Water-Soluble Vitamins

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B1, B2, B12, Folate, B6 and C

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Water-Soluble Vitamins: 

Water-Soluble Vitamins 11/25/2011 Dr.N.B.Reddy CMCH & RC Dr.N.Bayapa Reddy ASST.PROFESSOR COMMUNITY MEDICINE CHENNI MEDICAL COLLEGE HOSPITAL & RESEARCH CENTER

Water Soluble Vitamins: 

Water Soluble Vitamins Thiamin Pantothenic Acid Riboflavin Biotin Niacin Vitamin C Vitamin B-6 Folate Vitamin B-12 11/25/2011 Dr.N.B.Reddy CMCH & RC

Fat vs. Water Soluble Vitamins: 

Fat vs. Water Soluble Vitamins Criteria Water Soluble Fat Soluble Absorption Directly to blood Lymph via CM Transport free Require carrier Storage Circulate freely In cells with fat Excretion In urine Stored with fat Toxicity Possible w supplements Likely w supplements Requirements Every 2-3 days Every week 11/25/2011 Dr.N.B.Reddy CMCH & RC

Overview of Water-Soluble Vitamins: 

Overview of Water-Soluble Vitamins Dissolve in water Generally readily excreted Subject to cooking losses Function as a coenzyme Participate in energy metabolism 50-90% of B vitamins are absorbed Marginal deficiency more common 11/25/2011 Dr.N.B.Reddy CMCH & RC

Thiamine losses: 

Thiamine losses Many nutrients lost in the process of milling the grain/cereal. Eg; Thiamin, riboflavin, niacin, folate , iron Long storage of fruits and vegetables Whole grains contain original nutrients 11/25/2011 Dr.N.B.Reddy CMCH & RC

Thiamin: 

Thiamin Contains sulfur and nitrogen group Destroyed by alkaline and heat Coenzyme: Thiamin pyrophosphate (TPP) 11/25/2011 Dr.N.B.Reddy CMCH & RC

Food Sources of Thiamin: 

Food Sources of Thiamin Enriched grains/ whole grains Milk is important source for infants White bread, pork, hot dogs, luncheon meat, cold cereal contains smaller amounts Thiaminase found in raw fish 11/25/2011 Dr.N.B.Reddy CMCH & RC

Absorption, Transport, Metabolism of Thiamin: 

Absorption, Transport, Metabolism of Thiamin Absorbed in the jejunum by a carrier-mediated system Transported by RBC in the blood Excess quickly excreted in the urine 11/25/2011 Dr.N.B.Reddy CMCH & RC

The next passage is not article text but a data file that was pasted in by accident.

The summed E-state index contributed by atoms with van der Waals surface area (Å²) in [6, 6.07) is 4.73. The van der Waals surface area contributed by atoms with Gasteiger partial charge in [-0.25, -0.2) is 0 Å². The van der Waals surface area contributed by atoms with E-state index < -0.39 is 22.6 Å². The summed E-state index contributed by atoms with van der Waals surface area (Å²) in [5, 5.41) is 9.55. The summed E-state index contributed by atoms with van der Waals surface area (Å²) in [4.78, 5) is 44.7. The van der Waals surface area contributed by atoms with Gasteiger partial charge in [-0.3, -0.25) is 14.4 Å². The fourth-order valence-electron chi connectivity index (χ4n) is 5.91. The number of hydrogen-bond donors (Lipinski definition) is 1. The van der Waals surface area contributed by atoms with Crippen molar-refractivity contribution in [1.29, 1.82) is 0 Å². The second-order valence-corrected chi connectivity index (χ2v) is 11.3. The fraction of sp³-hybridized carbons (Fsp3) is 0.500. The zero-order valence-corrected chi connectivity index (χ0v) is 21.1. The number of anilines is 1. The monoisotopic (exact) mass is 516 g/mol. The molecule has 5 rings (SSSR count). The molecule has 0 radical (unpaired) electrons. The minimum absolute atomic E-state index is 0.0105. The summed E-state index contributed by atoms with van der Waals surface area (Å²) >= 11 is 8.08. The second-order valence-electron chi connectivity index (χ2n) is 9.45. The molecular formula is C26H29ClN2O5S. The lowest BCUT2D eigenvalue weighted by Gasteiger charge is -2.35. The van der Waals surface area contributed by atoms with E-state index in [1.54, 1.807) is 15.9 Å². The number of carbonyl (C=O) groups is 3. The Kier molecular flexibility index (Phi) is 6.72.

Coenzyme: Thiamin Pyrophosphate (TPP): 

Coenzyme: Thiamin Pyrophosphate (TPP) Synthesis of neurotransmitter Convert pyruvate to acetyl- CoA CoA NAD + NADH + H + Glucose Pyruvate Acetyl- CoA Citric Acid Cycle CO 2 11/25/2011 Dr.N.B.Reddy CMCH & RC

RDA For Thiamin: 

RDA For Thiamin 0.5 mg per 1000 kcals of energy intake 1.1 mg/day for women 1.2 mg/day for men Most exceed RDA in diet Surplus is rapidly lost in urine; non toxic 11/25/2011 Dr.N.B.Reddy CMCH & RC

Who is at Risk For Deficiency?: 

Who is at Risk For Deficiency? Poor people Alcoholics, alcohol interferes with absorption of B1 ( Wernicke-Korsakoff syndrome) Elderly, risk for not eating sufficient energy. Diet consisting of highly processed (polished) foods 11/25/2011 Dr.N.B.Reddy CMCH & RC

Deficiency of Thiamin: 

Deficiency of Thiamin Occurs where rice is the only staple Dry beriberi Weakness, nerve degeneration, irritability, poor arm/leg coordination, loss of nerve transmission and memory loss Wet beriberi Impaired cardiac function, enlarge heart, heart failure, Edema. Impaired muscle contractions and muscle twitches 11/25/2011 Dr.N.B.Reddy CMCH & RC

Riboflavin: 

Riboflavin Coenzymes: Flavin mononucleotide ( FMN ) Flavin adenine dinucleotide ( FAD ) Oxidation-reduction reaction (glutathione peroxidases ) Electron transport chain Citric Acid Cycle Catabolism of fatty acids Remove ammonia during deamination of some amino acids 11/25/2011 Dr.N.B.Reddy CMCH & RC

Food Sources of Riboflavin: